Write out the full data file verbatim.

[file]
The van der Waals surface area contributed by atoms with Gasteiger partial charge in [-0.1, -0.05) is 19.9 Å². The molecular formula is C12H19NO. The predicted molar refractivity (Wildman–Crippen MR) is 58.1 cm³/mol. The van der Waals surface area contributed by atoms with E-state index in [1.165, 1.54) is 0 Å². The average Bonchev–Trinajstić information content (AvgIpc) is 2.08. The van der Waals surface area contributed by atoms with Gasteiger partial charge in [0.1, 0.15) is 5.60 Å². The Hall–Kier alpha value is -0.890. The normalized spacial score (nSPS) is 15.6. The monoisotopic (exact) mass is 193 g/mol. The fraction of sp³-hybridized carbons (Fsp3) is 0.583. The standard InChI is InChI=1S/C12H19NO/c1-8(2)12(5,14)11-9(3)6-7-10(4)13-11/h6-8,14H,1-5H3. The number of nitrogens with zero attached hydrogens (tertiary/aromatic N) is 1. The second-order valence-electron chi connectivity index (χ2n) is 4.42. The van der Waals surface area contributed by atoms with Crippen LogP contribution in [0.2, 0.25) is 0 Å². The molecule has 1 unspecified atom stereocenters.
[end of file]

The van der Waals surface area contributed by atoms with Gasteiger partial charge in [-0.1, -0.05) is 19.9 Å². The molecular formula is C12H19NO. The predicted molar refractivity (Wildman–Crippen MR) is 58.1 cm³/mol. The van der Waals surface area contributed by atoms with E-state index in [1.165, 1.54) is 0 Å². The average Bonchev–Trinajstić information content (AvgIpc) is 2.08. The van der Waals surface area contributed by atoms with Gasteiger partial charge in [0.1, 0.15) is 5.60 Å². The Hall–Kier alpha value is -0.890. The normalized spacial score (nSPS) is 15.6. The monoisotopic (exact) mass is 193 g/mol. The fraction of sp³-hybridized carbons (Fsp3) is 0.583. The standard InChI is InChI=1S/C12H19NO/c1-8(2)12(5,14)11-9(3)6-7-10(4)13-11/h6-8,14H,1-5H3. The number of nitrogens with zero attached hydrogens (tertiary/aromatic N) is 1. The second-order valence-electron chi connectivity index (χ2n) is 4.42. The van der Waals surface area contributed by atoms with Crippen LogP contribution in [0.2, 0.25) is 0 Å². The molecule has 1 unspecified atom stereocenters.